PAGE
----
# Obtaining the correct Log-likelihood function

$$X_1, ..., X_n$$ is a random sample from a population with pdf given by

$$f(x; \mu, \lambda) = \frac{\lambda}{2}\operatorname{exp}(- \lambda |x - \mu|)$$

where $$\mu \in \mathbb{R}$$ is the location parameter, and $$\lambda > 0$$ is the scale parameter.

I'm trying to obtain the log-likehood function to this problem. I have,

$$L(\mu, \lambda; \mathbf{x}) = \prod_{i=1}^{n} f(x_i; \mu, \lambda) = \prod_{i=1}^{n} \frac{\lambda}{2}\operatorname{exp}(- \lambda |x - \mu|) = \frac{\lambda^n}{2^n}\operatorname{exp}\Bigl(- \lambda \sum_{i=1}^{n} |x - \mu|\Bigr).$$

Let $$\ell(\mu, \lambda; \mathbf{x}) = \text{log}[L(\mu, \lambda; \mathbf{x})]$$. Then we have

$$\ell(\mu, \lambda; \mathbf{x}) = n\text{log}(\lambda/2) - \lambda \sum_{i=1}^{n} |x - \mu|.$$

Is this the correct form of the sample log-likelihood? Because if it is... then trying to maximize it results in a Hessian determinant which is negative, even before evaluation at the critical point.

Assuming the log-likehood function is correct, you'd get:

$$\frac{\partial}{\partial \mu} \ell(\mu, \lambda; \mathbf{x}) = \lambda \sum_{i=1}^{n} \frac{x_i - \mu}{|x_i - \mu|}$$

$$\frac{\partial}{\partial \lambda} \ell(\mu, \lambda; \mathbf{x}) = \frac{n}{\lambda} - \sum_{i=1}^{n} |x_i - \mu|$$

$$\frac{\partial^2}{\partial \lambda^2} \ell(\mu, \lambda; \mathbf{x}) = \frac{-n}{\lambda^2}.$$

$$\frac{\partial^2}{\partial \mu^2} \ell(\mu, \lambda; \mathbf{x}) = 0.$$

$$\frac{\partial^2}{\partial\lambda \partial \mu} \ell(\mu, \lambda; \mathbf{x}) = \frac{\partial^2}{\partial\mu \partial \lambda} \ell(\mu, \lambda; \mathbf{x}) = \sum_{i=1}^{n} \frac{x_i - \mu}{|x_i - \mu|}.$$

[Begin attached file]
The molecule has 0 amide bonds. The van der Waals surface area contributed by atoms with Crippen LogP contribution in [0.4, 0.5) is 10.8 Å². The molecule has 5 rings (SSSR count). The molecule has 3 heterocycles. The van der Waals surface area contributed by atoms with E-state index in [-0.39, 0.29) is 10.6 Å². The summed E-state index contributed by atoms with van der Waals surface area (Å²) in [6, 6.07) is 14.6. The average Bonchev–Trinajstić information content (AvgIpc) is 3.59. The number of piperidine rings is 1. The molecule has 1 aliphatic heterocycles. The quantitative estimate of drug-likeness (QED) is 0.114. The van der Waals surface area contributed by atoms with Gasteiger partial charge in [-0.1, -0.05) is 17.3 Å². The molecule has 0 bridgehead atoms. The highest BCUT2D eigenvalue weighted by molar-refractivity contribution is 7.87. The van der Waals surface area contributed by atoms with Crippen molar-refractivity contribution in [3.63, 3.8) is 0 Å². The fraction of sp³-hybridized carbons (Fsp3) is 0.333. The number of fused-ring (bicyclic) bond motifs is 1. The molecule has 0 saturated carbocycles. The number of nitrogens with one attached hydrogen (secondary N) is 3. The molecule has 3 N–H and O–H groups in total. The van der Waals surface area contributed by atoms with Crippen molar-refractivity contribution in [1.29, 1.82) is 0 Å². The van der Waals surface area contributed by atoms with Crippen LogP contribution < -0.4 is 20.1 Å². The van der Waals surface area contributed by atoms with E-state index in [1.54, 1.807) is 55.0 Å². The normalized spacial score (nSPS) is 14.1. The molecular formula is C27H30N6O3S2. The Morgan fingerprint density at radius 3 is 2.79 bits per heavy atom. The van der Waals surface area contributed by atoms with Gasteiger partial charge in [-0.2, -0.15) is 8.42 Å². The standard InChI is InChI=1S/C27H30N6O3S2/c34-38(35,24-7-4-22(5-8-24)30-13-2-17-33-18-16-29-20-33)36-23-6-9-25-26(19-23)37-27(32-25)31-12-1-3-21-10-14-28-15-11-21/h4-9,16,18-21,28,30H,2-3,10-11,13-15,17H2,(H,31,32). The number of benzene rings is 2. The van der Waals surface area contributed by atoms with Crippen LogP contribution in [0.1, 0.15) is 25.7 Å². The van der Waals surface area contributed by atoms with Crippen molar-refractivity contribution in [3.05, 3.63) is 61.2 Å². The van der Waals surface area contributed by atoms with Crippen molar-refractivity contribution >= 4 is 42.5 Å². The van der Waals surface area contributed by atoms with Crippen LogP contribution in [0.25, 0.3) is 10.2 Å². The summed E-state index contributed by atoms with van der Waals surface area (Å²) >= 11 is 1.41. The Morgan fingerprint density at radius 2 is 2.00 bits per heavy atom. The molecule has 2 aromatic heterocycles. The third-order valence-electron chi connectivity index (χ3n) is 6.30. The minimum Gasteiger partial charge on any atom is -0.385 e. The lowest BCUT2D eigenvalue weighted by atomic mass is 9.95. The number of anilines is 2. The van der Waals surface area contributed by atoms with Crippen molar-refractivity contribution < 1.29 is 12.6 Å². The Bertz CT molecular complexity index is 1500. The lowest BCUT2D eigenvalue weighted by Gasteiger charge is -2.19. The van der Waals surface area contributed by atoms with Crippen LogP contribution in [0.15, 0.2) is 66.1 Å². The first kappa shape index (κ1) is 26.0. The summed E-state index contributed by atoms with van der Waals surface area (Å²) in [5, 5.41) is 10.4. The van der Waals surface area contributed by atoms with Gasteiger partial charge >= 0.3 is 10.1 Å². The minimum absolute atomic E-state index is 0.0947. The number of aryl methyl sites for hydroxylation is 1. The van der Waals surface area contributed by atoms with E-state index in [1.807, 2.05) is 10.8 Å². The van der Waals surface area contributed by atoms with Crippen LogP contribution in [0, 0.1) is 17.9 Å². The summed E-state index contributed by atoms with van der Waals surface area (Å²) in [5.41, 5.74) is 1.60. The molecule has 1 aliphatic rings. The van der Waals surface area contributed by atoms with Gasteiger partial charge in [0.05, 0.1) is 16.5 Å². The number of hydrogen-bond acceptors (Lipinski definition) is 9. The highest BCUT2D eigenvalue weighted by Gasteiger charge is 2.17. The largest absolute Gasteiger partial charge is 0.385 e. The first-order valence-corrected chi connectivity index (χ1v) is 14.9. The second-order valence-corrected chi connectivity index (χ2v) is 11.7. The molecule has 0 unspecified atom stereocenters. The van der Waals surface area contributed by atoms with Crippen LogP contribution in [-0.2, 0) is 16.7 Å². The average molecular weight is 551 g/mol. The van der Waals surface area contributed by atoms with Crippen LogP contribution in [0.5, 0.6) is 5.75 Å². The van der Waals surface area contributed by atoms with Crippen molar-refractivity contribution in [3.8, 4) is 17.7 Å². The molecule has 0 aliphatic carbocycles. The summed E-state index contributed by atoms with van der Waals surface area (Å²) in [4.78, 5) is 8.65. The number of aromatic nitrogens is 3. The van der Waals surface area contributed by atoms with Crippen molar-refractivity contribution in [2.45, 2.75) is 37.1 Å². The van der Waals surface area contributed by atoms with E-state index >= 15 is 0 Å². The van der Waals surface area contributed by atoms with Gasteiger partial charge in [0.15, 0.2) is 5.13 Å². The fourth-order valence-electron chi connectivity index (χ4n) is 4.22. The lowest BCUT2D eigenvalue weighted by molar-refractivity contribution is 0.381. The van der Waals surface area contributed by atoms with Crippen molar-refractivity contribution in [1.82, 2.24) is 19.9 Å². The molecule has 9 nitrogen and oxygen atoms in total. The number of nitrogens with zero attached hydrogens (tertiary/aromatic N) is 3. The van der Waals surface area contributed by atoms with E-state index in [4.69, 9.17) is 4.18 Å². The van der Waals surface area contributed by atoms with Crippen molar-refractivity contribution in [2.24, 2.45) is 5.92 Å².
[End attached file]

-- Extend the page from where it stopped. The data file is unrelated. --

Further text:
Also I got the (single) critical point $$(\mu, \lambda) = (\bar{x}, n/\sum_{i=1}^{n} |x_i - \mu|)$$. With this information you'd get $$\text{det}(Hessian) < 0 \Rightarrow$$ saddle point. So there's something wrong.

The loglikelihood is not differentiable with respect to $$\mu$$ where $$\mu=x_i$$ (and in particular, not at the MLE). The second derivative with respect to $$\mu$$ is zero everywhere that it is defined. So you can't just do calculus.
For any fixed $$\lambda$$, the loglikelihood is piecewise linear (and concave) in $$\mu$$ with corners at the observations, so there is a maximum (and no other stationary points) and the maximum must be at an observation. It's fairly easy to satisfy yourself that the maximum is at the median if $$n$$ is odd and on the whole median interval if $$n$$ is even. That's true for every fixed $$\lambda$$ so it must be true for varying $$\lambda$$ as well.
Now, fixing $$\mu$$ at the MLE you have a differentiable one-parameter problem in $$\lambda$$. Solving $$\frac{\partial}{\partial \lambda} \ell(\hat\mu, \lambda ; \mathbf{x})=\frac{n}{\lambda}-\sum_{i=1}^{n}\left|x_{i}-\hat\mu\right|$$ gives you $$\hat\lambda$$ as the mean absolute deviation from the median as the only stationary point. You can then check the second derivative wrt $$\theta$$ to make sure it's a maximum. Or you can argue that the maximum must be there or at the endpoints $$\lambda=0$$ or $$\lambda=\infty$$, and it's not either of those.
• I have a couple of questions. 1) You are fixing a parameter and then solving the individual partial derivatives for when they are equal to zero. Since we want the MLE for $(\mu, \lambda)$, wouldn't one have to solve both partial derivatives for 0 simultaneously? By forming a system of 2 equations and solving both. Commented Oct 24, 2020 at 15:04
• 2) After finding the critical point/ MLE estimators $(\tilde{x}, n/\sum_{i=1}^{n} |x_i - \mu|)$ how can I go about proving that this critical point is the global maximum? Yes the function is concave, but how could I prove that? Commented Oct 24, 2020 at 15:06